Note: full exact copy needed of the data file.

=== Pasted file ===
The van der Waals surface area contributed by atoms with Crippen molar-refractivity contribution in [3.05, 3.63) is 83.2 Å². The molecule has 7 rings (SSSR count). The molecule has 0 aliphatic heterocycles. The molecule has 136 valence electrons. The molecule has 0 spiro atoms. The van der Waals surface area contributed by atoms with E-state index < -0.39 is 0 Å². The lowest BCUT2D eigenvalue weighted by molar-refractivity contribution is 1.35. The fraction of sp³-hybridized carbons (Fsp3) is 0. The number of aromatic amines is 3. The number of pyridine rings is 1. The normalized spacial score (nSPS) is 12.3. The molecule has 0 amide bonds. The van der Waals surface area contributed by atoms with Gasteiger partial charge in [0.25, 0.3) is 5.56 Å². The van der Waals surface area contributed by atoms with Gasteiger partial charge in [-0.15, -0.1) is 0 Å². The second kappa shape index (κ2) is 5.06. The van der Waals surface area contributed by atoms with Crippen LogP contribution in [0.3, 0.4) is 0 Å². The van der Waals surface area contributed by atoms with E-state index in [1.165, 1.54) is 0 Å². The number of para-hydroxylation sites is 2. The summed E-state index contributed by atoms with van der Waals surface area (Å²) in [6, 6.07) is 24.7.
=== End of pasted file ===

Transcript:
The van der Waals surface area contributed by atoms with Crippen molar-refractivity contribution in [3.05, 3.63) is 83.2 Å². The molecule has 7 rings (SSSR count). The molecule has 0 aliphatic heterocycles. The molecule has 136 valence electrons. The molecule has 0 spiro atoms. The van der Waals surface area contributed by atoms with E-state index < -0.39 is 0 Å². The lowest BCUT2D eigenvalue weighted by molar-refractivity contribution is 1.35. The fraction of sp³-hybridized carbons (Fsp3) is 0. The number of aromatic amines is 3. The number of pyridine rings is 1. The normalized spacial score (nSPS) is 12.3. The molecule has 0 amide bonds. The van der Waals surface area contributed by atoms with Gasteiger partial charge in [0.25, 0.3) is 5.56 Å². The van der Waals surface area contributed by atoms with Gasteiger partial charge in [-0.15, -0.1) is 0 Å². The second kappa shape index (κ2) is 5.06. The van der Waals surface area contributed by atoms with Crippen LogP contribution in [0.3, 0.4) is 0 Å². The van der Waals surface area contributed by atoms with E-state index in [1.165, 1.54) is 0 Å². The number of para-hydroxylation sites is 2. The summed E-state index contributed by atoms with van der Waals surface area (Å²) in [6, 6.07) is 24.7.